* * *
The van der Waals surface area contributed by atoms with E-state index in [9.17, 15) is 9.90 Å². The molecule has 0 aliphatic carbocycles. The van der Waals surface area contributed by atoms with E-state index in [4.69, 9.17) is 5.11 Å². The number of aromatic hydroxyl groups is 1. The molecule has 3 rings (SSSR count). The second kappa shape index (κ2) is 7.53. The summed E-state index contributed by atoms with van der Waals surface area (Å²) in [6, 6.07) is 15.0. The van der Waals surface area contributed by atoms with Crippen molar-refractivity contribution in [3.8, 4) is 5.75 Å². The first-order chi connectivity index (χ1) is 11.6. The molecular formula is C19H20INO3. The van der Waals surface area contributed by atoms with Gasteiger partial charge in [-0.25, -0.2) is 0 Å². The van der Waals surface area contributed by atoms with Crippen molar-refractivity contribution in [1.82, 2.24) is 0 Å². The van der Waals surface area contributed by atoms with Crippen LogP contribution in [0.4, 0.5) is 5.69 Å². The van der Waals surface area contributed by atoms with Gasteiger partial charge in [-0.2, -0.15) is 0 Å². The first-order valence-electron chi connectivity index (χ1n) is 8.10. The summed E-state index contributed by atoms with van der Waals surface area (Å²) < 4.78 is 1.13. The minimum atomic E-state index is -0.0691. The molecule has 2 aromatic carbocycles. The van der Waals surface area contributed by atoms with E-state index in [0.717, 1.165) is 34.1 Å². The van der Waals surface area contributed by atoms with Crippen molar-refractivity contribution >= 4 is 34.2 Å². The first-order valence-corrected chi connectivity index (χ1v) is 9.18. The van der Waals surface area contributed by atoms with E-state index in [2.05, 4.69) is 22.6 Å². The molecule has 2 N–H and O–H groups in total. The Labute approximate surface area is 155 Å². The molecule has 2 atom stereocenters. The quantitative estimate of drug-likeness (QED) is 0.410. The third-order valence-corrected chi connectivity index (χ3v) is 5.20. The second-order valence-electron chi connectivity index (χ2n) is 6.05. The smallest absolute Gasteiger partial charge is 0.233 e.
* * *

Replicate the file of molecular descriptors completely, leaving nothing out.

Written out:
The van der Waals surface area contributed by atoms with E-state index in [9.17, 15) is 9.90 Å². The molecule has 0 aliphatic carbocycles. The van der Waals surface area contributed by atoms with E-state index in [4.69, 9.17) is 5.11 Å². The number of aromatic hydroxyl groups is 1. The molecule has 3 rings (SSSR count). The second kappa shape index (κ2) is 7.53. The summed E-state index contributed by atoms with van der Waals surface area (Å²) in [6, 6.07) is 15.0. The van der Waals surface area contributed by atoms with Crippen molar-refractivity contribution in [3.8, 4) is 5.75 Å². The first-order chi connectivity index (χ1) is 11.6. The molecular formula is C19H20INO3. The van der Waals surface area contributed by atoms with Gasteiger partial charge in [-0.25, -0.2) is 0 Å². The van der Waals surface area contributed by atoms with Crippen molar-refractivity contribution in [1.82, 2.24) is 0 Å². The van der Waals surface area contributed by atoms with Crippen LogP contribution in [0.4, 0.5) is 5.69 Å². The van der Waals surface area contributed by atoms with Gasteiger partial charge in [-0.2, -0.15) is 0 Å². The first-order valence-electron chi connectivity index (χ1n) is 8.10. The summed E-state index contributed by atoms with van der Waals surface area (Å²) < 4.78 is 1.13. The minimum atomic E-state index is -0.0691. The molecule has 2 aromatic carbocycles. The van der Waals surface area contributed by atoms with E-state index in [0.717, 1.165) is 34.1 Å². The van der Waals surface area contributed by atoms with Crippen molar-refractivity contribution >= 4 is 34.2 Å². The first-order valence-corrected chi connectivity index (χ1v) is 9.18. The van der Waals surface area contributed by atoms with E-state index in [2.05, 4.69) is 22.6 Å². The molecule has 2 N–H and O–H groups in total. The Labute approximate surface area is 155 Å². The molecule has 2 atom stereocenters. The quantitative estimate of drug-likeness (QED) is 0.410. The third-order valence-corrected chi connectivity index (χ3v) is 5.20. The second-order valence-electron chi connectivity index (χ2n) is 6.05. The smallest absolute Gasteiger partial charge is 0.233 e.